The Department of Energy on Tuesday gave Bechtel National a rating of “satisfactory,” and 47.9% of the maximum performance fee available for 2018, for its work on the Waste Treatment Plant at the Hanford Site in Washington state. That performance evaluation was good for $3.77 million out of a total available $7.87 million in the calendar year.
Bechtel National in 2000 received a DOE contract to design, construct, and commission the nearly $17 billion plant that will convert millions of gallons of radioactive waste into a glass form for disposal. The company is working now to begin treating low-activity radioactive waste by a federal court deadline of 2023. The court required the Energy Department to have the plant fully operational, including treating high-level waste, in 2036.
The fee percentage awarded by the Energy Department is in line with some of the weaker evaluations Bechtel has received since it voluntarily agreed not to take any fee in the second half of 2012 as a show of good faith. The Energy Department ordered construction stopped at the plant’s Pretreatment Facility and part of the High-Level Waste Facility in the second half of 2012 after technical issues were identified for parts of the plant handling high-level radioactive waste.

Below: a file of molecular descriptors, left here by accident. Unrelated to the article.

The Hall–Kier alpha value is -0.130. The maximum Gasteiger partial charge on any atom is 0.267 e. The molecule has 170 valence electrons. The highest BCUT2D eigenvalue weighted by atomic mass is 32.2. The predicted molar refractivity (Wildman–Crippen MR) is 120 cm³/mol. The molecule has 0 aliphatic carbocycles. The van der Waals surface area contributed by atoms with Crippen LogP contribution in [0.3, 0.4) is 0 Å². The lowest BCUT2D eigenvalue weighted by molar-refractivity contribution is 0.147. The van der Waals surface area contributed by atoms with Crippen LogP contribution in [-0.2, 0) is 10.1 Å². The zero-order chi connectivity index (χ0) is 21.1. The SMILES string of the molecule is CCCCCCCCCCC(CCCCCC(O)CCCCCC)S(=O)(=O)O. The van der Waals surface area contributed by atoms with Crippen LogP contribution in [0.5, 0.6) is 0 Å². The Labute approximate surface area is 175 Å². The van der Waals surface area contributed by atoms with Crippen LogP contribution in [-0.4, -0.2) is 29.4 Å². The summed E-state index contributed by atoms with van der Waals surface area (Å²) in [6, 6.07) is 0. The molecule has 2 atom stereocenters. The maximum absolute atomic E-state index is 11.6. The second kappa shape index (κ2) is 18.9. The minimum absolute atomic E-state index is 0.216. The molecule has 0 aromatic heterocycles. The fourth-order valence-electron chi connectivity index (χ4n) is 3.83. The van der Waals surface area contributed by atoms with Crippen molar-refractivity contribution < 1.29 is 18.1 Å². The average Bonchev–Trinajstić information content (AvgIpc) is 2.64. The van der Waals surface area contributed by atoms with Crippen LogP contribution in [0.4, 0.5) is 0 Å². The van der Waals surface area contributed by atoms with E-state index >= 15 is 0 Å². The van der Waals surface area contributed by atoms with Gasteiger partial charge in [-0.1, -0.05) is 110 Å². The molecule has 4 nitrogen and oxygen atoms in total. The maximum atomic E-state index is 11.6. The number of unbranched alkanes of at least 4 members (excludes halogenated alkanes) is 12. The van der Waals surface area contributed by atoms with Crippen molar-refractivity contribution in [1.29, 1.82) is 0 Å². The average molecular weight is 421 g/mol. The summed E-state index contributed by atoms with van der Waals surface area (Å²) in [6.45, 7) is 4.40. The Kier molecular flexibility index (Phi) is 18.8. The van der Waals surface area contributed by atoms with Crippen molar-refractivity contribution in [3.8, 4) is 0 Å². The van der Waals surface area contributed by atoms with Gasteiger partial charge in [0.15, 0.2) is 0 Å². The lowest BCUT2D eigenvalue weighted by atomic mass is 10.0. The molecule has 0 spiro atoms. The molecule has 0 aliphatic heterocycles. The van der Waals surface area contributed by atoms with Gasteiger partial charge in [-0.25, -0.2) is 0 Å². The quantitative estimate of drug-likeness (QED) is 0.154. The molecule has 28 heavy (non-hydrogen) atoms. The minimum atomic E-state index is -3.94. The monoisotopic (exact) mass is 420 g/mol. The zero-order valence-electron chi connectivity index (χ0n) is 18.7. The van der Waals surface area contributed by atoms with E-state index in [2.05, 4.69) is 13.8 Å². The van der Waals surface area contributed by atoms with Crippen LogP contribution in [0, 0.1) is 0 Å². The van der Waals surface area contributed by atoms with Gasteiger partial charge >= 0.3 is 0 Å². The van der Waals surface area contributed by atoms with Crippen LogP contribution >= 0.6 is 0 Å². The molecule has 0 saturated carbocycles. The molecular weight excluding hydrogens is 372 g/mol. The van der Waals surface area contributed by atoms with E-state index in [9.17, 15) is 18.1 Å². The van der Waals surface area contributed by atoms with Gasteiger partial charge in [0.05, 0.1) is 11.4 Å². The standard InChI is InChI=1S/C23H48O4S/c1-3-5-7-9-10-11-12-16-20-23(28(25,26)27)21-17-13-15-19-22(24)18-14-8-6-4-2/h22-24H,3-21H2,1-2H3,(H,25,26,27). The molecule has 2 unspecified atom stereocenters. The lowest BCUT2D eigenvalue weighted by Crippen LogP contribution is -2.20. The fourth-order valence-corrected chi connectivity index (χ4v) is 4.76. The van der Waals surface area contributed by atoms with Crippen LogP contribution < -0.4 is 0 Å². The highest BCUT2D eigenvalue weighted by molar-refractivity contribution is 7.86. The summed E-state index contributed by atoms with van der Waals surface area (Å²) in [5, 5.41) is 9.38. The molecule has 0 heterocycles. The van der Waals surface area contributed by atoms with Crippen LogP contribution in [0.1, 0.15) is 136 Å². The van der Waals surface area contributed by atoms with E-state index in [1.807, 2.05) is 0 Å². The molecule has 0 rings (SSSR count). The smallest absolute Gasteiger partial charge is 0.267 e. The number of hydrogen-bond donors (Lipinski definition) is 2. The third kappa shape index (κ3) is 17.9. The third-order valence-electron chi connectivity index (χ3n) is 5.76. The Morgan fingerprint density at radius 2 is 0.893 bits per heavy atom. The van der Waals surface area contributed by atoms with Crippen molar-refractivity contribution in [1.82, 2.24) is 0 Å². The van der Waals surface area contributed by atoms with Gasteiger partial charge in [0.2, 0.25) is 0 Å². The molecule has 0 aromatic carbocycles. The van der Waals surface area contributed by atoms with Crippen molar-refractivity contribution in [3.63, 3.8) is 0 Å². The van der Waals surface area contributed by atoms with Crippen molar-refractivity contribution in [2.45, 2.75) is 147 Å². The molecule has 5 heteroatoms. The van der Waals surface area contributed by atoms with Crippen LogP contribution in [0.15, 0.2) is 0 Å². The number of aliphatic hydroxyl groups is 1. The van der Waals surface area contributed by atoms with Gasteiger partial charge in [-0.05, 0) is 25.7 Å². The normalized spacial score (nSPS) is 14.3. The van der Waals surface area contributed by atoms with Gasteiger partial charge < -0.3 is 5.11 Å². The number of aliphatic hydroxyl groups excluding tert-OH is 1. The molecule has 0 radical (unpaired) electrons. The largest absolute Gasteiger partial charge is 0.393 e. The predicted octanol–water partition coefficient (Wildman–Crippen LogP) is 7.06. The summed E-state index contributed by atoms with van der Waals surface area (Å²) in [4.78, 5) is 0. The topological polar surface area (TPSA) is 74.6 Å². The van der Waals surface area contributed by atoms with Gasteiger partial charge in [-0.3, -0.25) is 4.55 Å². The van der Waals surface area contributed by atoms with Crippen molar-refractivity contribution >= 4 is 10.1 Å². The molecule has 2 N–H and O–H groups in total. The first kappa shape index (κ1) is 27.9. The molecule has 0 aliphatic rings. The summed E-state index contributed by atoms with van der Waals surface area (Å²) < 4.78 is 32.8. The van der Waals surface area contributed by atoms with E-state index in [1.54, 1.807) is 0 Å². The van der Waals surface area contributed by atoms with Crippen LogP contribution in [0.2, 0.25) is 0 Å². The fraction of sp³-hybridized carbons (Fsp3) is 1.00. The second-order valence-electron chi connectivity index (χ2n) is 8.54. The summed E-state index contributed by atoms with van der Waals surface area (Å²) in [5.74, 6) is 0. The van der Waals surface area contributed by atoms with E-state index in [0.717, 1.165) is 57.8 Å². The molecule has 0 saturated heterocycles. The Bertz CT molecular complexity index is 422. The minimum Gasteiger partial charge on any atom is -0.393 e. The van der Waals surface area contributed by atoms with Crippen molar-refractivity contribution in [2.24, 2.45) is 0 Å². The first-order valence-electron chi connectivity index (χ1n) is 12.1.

The Energy Department’s 2018 scorecard recognized key achievements that included improved project performance measurement capabilities related to schedule and collaboration with the Washington state Department of Ecology on permits for a new support facility at the plant, the Effluent Management Facility.
Areas needing improvements were related to quality assurance, documented safety analysis evaluations, and management of the Material Handling Facility laydown yard for construction materials.
Valerie McCain, the Bechtel project director, said in a message to employees that she has asked the contractor’s leadership team to review the areas needing improvement and identify actions that can be taken.